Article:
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Old 07-27-2017, 12:52 PM
 
Location: out standing in my field
1,033 posts, read 1,572,302 times
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No benefits unless you meet tribal enrollment requirements and to my knowledge NO tribe accepts DNA results, as DNA results cannot specify a tribe. To enroll as Cherokee you need a bombproof paper trail of birth certificates back to an ancestor who was counted on the Dawes enrollment.
No federally recognized tribe will enroll a mixed blood candidate on the basis of grandpa's say-so or other family myth.

My wife has a 4/4 blood quantum certificate, she's full blooded Hopi Indian and is enrolled in her tribe. We ran her DNA on a lark, I told her "I bet we can find a Spaniard in the woodpile", which she didn't believe. Sure enough, she tested 0.17% Iberian and the rest native American. She's more Spanish than you are indian by a factor of 2. I wonder why it hasn't occurred to her to apply for Spanish citizenship?? She is descended on one side from a village that was occupied in the early 1700s by the Spanish and ultimately destroyed by nearby Hopi villages to drive the Spanish out. These Spanish soldiers didn't bring any women with them, so....
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Old 07-27-2017, 07:02 PM
 
Location: Ozark Mountains
634 posts, read 539,735 times
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Quote:
Originally Posted by chaparrito View Post
No benefits unless you meet tribal enrollment requirements and to my knowledge NO tribe accepts DNA results, as DNA results cannot specify a tribe. To enroll as Cherokee you need a bombproof paper trail of birth certificates back to an ancestor who was counted on the Dawes enrollment.
No federally recognized tribe will enroll a mixed blood candidate on the basis of grandpa's say-so or other family myth.

My wife has a 4/4 blood quantum certificate, she's full blooded Hopi Indian and is enrolled in her tribe. We ran her DNA on a lark, I told her "I bet we can find a Spaniard in the woodpile", which she didn't believe. Sure enough, she tested 0.17% Iberian and the rest native American. She's more Spanish than you are indian by a factor of 2. I wonder why it hasn't occurred to her to apply for Spanish citizenship?? She is descended on one side from a village that was occupied in the early 1700s by the Spanish and ultimately destroyed by nearby Hopi villages to drive the Spanish out. These Spanish soldiers didn't bring any women with them, so....
The Spaniards created families with the Native Americans, while the British didn't
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Old 08-01-2017, 11:27 PM
 
Location: TX
3,952 posts, read 4,867,116 times
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Not entirely true. A number of British men had children with Native American women...some even settled down with them. But yeah, it was definitely not accepted by the other British people!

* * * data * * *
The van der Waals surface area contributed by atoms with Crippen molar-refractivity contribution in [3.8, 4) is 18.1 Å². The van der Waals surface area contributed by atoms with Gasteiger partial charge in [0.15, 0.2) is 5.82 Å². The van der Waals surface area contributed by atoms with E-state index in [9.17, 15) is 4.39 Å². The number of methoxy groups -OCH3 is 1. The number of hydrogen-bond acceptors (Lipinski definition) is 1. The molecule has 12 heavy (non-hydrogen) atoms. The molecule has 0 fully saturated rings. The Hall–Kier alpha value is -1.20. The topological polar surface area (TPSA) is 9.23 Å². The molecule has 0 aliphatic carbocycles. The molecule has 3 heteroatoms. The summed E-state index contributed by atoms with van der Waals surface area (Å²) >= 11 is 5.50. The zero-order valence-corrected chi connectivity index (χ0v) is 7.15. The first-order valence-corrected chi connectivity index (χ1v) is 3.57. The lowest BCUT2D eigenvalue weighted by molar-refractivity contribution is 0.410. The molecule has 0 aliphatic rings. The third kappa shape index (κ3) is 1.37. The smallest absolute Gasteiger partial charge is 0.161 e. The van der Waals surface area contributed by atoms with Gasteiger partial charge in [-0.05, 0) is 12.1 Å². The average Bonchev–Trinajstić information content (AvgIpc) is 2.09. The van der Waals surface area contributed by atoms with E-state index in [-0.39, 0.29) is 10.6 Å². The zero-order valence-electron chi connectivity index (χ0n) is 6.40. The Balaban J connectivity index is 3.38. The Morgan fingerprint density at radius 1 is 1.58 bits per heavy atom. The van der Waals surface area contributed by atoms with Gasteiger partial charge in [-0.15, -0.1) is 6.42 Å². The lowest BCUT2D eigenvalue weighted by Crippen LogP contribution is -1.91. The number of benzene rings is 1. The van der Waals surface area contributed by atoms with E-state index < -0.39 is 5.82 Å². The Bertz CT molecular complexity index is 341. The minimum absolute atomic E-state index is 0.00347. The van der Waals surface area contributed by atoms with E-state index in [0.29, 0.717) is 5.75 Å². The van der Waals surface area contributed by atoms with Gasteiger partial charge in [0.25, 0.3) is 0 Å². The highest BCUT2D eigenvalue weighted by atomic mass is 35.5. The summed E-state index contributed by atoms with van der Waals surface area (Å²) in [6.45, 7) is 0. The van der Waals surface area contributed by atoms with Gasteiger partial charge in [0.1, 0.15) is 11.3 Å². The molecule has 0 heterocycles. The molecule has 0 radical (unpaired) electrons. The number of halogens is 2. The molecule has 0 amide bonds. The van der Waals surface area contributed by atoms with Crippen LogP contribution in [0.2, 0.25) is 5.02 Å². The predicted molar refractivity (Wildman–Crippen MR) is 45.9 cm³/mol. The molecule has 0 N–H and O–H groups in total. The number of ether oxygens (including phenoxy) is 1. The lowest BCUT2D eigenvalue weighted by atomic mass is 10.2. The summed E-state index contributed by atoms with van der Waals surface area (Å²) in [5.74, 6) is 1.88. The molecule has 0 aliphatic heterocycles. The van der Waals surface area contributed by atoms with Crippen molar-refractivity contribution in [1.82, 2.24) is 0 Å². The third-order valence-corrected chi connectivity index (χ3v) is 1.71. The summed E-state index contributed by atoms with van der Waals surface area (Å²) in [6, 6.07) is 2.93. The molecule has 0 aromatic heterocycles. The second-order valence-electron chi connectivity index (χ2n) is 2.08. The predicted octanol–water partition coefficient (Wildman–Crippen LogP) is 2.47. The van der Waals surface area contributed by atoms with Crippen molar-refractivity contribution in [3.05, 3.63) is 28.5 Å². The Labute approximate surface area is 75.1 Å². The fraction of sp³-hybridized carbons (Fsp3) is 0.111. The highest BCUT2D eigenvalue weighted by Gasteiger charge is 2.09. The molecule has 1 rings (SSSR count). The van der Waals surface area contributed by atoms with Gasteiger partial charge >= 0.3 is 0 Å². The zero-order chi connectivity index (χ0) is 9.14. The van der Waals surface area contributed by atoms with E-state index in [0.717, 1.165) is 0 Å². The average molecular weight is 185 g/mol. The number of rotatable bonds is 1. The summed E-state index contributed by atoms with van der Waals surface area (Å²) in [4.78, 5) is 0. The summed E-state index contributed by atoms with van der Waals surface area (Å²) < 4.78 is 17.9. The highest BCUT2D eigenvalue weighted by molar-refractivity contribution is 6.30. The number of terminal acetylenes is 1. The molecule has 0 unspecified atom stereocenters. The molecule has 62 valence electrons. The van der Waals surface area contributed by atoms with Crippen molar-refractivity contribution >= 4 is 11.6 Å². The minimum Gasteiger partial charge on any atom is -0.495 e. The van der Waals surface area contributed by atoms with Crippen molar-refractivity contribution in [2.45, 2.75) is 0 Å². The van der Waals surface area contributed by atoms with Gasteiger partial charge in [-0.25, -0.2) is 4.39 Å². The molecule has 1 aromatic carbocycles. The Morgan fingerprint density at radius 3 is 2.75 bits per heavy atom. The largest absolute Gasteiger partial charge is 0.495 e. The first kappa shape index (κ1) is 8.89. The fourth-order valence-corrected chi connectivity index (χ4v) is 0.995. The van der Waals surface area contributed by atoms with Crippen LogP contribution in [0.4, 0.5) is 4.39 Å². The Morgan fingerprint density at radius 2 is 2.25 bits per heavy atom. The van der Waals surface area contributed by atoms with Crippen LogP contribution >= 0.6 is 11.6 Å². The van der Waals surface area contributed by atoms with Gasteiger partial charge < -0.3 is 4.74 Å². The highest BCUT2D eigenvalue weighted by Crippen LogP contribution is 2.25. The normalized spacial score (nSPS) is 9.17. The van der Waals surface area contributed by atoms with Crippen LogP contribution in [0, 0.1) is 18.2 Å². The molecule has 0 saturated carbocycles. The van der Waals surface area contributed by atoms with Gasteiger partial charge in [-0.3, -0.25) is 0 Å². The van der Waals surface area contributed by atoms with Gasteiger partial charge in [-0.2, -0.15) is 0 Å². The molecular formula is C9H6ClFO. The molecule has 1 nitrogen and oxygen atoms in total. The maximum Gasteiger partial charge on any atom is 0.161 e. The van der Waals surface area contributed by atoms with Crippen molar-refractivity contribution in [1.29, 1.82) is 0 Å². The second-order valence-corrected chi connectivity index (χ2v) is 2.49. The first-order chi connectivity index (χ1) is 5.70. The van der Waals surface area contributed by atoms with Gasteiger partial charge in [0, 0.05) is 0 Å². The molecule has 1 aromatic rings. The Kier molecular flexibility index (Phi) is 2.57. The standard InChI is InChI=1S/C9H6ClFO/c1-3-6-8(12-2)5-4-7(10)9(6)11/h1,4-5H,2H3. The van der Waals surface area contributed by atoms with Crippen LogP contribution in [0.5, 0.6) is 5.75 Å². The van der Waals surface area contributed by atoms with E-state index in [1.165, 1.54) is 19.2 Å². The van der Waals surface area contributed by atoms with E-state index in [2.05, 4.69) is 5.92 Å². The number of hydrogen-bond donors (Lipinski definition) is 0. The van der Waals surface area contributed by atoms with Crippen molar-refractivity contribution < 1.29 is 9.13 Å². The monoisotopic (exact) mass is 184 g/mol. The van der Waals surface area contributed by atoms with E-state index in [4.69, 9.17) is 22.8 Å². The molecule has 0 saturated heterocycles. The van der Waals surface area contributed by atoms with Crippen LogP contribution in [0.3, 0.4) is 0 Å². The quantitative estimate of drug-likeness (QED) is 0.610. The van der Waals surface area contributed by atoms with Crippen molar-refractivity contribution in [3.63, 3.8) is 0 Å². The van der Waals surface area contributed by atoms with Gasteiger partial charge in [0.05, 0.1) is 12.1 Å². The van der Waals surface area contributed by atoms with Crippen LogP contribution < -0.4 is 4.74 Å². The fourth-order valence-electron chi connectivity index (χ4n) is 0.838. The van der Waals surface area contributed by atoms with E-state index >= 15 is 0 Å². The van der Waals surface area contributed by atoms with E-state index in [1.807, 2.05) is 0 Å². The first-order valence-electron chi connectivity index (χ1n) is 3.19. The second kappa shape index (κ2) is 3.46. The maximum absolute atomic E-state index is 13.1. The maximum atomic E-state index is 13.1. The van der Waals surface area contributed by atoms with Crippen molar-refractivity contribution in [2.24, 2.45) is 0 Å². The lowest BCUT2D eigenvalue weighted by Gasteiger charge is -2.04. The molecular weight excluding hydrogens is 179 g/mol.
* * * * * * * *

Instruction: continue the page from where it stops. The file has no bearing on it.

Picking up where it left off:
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Old 08-02-2017, 11:14 AM
 
Location: Ozark Mountains
634 posts, read 539,735 times
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Originally Posted by Lee W. View Post
Not entirely true. A number of British men had children with Native American women...some even settled down with them. But yeah, it was definitely not accepted by the other British people!
The Trail of Tears and the Sand Creek Massacre, tells me otherwise...
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Old 08-02-2017, 11:44 AM
 
Location: Sandpoint, Idaho
2,974 posts, read 5,456,527 times
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Quote:
Originally Posted by Dawnbeth View Post
I have my 23and me data results, It shows broadley european, no surprise, and .08 native american, gramps told me this was cherokee. What year would this make my native american relatives, I am quite sure this is too low to get schooling benefits correct?
There seems to be confusion over your use of .08. Are you 0.08 native American out of 1.00, i.e. 8%? Or are you 0.08%? Or is it 0.08%, i.e. 8 parts in 10,000, 8/10000?

--------
Taking a step back.

The key formula for the ancestral tree is 2^n where n=number of generations from you
Start with n=0

2^0 = 1 That is you! You are your generation.
2^1 = 2 Your parents, one generation away from you
2^2= 4 Your grandparents, two generations away from you.
2^3 = 8 Your great-grandparents, two generations away from you.

Now for percentages, you take the inverse of 2^n or 1/2^n.

Example #1: three of your grandparents are 100% pure Japanese and one is 100% pure Native Australian.

Then you are 1/2^n --> 1/2^2 = 1/4 ==.25 == 25% Native Australian
Also you are 3/2^n --> 3/2^2 = 3/4 ==.75 == 75% Japanese
_____
As to schooling benefits, the responses you are likely getting is based on your self-defined identity. Do you identify with being Native American? Has that identity shaped your life? If the answer to both is "yes," then checking the box has a rationale.

At the same time, universities are desperate for representation. So behind closed doors they are likely to encourage anyone with 1/32 or 1/64 blood and almost no identification to check the box.

The problem is there is a conflict between the intent and the convenience to the school. If you check the box , then your name goes on a list for student groups. If you have less than 1/32 or less and without any affinity to Native culture, then your strategic play may back fire socially or worse.

As you can see, the self-identification approach is problematic.

I write this as a person of 7-15% of Native Blood via DNA testing, but it is a recent understanding and I did not grow up self-identifying as Native. Were I apply today, I could not morally or ethically check the box. Say I did a ton more ancestral research and I got in touch with those roots and those roots became a big part of my identity, I would check the box with great pride. Today? I feel i would be exploiting the situation and taking the place of another.

S.
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Old 08-02-2017, 11:59 AM
 
341 posts, read 254,510 times
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Quote:
Originally Posted by Dawnbeth View Post